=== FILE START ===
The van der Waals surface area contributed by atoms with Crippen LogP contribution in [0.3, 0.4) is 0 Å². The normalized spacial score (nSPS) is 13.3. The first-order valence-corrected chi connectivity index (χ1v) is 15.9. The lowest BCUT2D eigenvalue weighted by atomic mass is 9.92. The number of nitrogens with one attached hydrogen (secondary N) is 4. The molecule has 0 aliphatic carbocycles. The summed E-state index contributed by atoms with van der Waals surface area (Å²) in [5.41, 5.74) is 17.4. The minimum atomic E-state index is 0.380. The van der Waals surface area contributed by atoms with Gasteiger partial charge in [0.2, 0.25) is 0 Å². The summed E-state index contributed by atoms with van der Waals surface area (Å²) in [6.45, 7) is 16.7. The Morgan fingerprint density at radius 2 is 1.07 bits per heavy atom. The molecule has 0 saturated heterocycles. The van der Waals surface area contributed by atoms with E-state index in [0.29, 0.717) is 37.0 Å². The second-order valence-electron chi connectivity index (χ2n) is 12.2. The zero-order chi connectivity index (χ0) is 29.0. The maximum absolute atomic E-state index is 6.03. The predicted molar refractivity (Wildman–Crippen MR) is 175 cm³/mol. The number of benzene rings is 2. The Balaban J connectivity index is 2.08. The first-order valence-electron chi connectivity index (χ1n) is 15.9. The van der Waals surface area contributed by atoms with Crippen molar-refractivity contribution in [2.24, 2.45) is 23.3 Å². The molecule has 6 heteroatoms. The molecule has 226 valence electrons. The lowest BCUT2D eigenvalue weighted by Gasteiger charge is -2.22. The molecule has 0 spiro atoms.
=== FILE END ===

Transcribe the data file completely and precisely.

The van der Waals surface area contributed by atoms with Crippen LogP contribution in [0.3, 0.4) is 0 Å². The normalized spacial score (nSPS) is 13.3. The first-order valence-corrected chi connectivity index (χ1v) is 15.9. The lowest BCUT2D eigenvalue weighted by atomic mass is 9.92. The number of nitrogens with one attached hydrogen (secondary N) is 4. The molecule has 0 aliphatic carbocycles. The summed E-state index contributed by atoms with van der Waals surface area (Å²) in [5.41, 5.74) is 17.4. The minimum atomic E-state index is 0.380. The van der Waals surface area contributed by atoms with Gasteiger partial charge in [0.2, 0.25) is 0 Å². The summed E-state index contributed by atoms with van der Waals surface area (Å²) in [6.45, 7) is 16.7. The Morgan fingerprint density at radius 2 is 1.07 bits per heavy atom. The molecule has 0 saturated heterocycles. The van der Waals surface area contributed by atoms with E-state index in [0.29, 0.717) is 37.0 Å². The second-order valence-electron chi connectivity index (χ2n) is 12.2. The zero-order chi connectivity index (χ0) is 29.0. The maximum absolute atomic E-state index is 6.03. The predicted molar refractivity (Wildman–Crippen MR) is 175 cm³/mol. The number of benzene rings is 2. The Balaban J connectivity index is 2.08. The first-order valence-electron chi connectivity index (χ1n) is 15.9. The van der Waals surface area contributed by atoms with Crippen molar-refractivity contribution in [2.24, 2.45) is 23.3 Å². The molecule has 6 heteroatoms. The molecule has 226 valence electrons. The lowest BCUT2D eigenvalue weighted by Gasteiger charge is -2.22. The molecule has 0 spiro atoms.